What procedures must a school district have in
     place related to discrimination on the basis of sex,
     including discrimination related to pregnancy and
     parental status? . . . . . . . . . . . . . . . . . . . . . . . . . . . . . . . . 11

     How do I enforce my rights under Title IX? . . . . . . . . . . 13

Strategies to Assist Educators in Supporting Pregnant and
Parenting Students . . . . . . . . . . . . . . . . . . . . . . . . . . . . . . . . . 15

Programs Designed to Support Pregnant and Parenting
Students. . . . . . . . . . . . . . . . . . . . . . . . . . . . . . . . . . . . . . . . . 19

Endnotes. . . . . . . . . . . . . . . . . . . . . . . . . . . . . . . . . . . . . . . . . 23

    iv
T
Introduction
        he Office for Civil Rights (OCR) in the U.S.
        Department of Education (ED) is responsible
        for enforcing laws prohibiting discrimination in
federally assisted educational programs and activities.
These laws include Title IX of the Education Amendments
of 1972 (Title IX), which prohibits discrimination based
on sex in education programs or activities. All public and
private educational institutions that receive any federal
financial assistance (“schools”) must comply with this
law. (Note, however, that an educational institution that
is controlled by a religious organization is exempt from
Title IX when the law’s requirements would conflict with
the organization’s religious tenets.1) Title IX protects
students in all of the academic, educational, extracurricular,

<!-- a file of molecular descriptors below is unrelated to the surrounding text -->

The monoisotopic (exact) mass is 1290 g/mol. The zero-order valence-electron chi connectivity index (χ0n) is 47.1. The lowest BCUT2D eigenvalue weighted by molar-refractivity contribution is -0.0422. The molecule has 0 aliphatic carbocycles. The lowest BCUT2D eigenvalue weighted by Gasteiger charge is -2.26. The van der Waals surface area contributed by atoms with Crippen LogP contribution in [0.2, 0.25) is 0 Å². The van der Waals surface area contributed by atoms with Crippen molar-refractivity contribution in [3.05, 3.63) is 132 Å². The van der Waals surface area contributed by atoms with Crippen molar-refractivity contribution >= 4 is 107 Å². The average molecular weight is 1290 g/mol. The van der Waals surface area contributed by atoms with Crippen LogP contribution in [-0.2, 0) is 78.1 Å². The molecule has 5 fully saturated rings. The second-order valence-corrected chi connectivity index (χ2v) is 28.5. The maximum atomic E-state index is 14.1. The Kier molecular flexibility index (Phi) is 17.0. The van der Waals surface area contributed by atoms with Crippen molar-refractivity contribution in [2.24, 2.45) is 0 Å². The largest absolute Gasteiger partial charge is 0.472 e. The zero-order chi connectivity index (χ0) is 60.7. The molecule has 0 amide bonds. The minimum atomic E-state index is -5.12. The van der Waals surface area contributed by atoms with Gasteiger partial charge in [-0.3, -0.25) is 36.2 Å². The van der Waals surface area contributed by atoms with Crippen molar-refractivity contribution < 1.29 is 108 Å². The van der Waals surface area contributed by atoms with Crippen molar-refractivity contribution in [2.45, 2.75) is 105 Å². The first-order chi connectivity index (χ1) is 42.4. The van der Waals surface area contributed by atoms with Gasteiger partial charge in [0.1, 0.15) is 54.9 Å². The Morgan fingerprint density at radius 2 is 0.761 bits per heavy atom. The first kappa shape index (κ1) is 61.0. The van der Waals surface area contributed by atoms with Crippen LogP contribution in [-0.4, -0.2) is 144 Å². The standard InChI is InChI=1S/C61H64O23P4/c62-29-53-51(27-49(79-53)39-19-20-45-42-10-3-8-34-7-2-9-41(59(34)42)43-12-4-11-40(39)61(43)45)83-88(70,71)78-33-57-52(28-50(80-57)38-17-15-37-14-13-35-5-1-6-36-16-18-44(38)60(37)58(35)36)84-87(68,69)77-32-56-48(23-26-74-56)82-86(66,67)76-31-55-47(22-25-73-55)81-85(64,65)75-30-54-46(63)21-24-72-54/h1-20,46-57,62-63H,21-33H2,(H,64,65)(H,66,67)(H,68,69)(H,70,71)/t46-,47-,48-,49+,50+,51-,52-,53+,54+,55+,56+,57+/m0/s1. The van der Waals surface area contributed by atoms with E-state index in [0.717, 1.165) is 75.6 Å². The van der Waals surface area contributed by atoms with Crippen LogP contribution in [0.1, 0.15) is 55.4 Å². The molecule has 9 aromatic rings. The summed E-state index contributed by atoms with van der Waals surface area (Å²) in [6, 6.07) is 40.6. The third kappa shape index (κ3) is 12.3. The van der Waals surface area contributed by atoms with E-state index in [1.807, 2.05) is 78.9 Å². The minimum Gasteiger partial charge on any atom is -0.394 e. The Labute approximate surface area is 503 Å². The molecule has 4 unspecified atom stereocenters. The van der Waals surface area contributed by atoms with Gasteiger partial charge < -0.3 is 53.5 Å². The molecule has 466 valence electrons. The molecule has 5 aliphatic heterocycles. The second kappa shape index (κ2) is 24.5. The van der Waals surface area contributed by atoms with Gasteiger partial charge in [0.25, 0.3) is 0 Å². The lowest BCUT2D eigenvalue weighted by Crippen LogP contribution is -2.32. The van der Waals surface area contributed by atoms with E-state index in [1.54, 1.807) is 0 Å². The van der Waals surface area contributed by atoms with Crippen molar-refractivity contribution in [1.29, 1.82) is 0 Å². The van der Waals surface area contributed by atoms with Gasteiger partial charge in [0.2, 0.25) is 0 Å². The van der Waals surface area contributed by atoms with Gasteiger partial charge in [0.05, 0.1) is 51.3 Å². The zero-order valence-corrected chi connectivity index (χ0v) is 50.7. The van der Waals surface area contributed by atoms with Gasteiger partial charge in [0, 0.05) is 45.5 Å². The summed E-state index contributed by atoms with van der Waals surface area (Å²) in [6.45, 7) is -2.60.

athletic, and other programs or activities of schools. This
includes prohibiting discrimination against pregnant and
parenting students.
President Obama has set the ambitious goal that by 2020
the United States will lead the world in the proportion of
persons who graduate from college.2 In order to achieve
this goal, we must support every student in completing high
school, so he or she is ready for college or a career. To this
end, it is imperative that we all work to ensure that pregnant
and parenting students are not discriminated against as
they strive to stay in school. With our help, young parents
can graduate from high school ready for further success,
instead of dropping out of school as a result of practices that
make it difficult for them to succeed. OCR is committed to
helping achieve this goal.

This pamphlet has been prepared for secondary school
administrators, teachers, counselors, parents, and students.3
The first section provides background on school retention
problems associated with pregnant and parenting students.
                                                                1
The next two sections, “Title IX Requirements Regarding
Pregnant and Parenting Students” and “Frequently Asked
Questions Pertaining to Title IX Requirements Regarding
Pregnant and Parenting Students,” provide information
on the law’s specific requirements regarding pregnancy
and parenthood. The final two sections, “Strategies to
Assist Educators in Supporting Pregnant and Parenting
Students” and “Programs Designed to Support Pregnant
and Parenting Students,” include strategies that educators
can use and programs that schools can develop to address
the educational needs of students who become pregnant
or have children. These strategies and programs have
been implemented by some school districts to address
those needs while complying with Title IX. They are
recommendations and are not legally mandated by Title IX
or its regulations.

Although this pamphlet focuses on secondary schools, the
underlying legal principles apply to all recipients of federal
financial assistance, including postsecondary institutions.

2
Effect of Pregnancy and Parenthood

A
on the Dropout Rate
         s of October 2009, approximately 3 million 16-
         through 24-year-olds living in the United States
         were not enrolled in high school and had not earned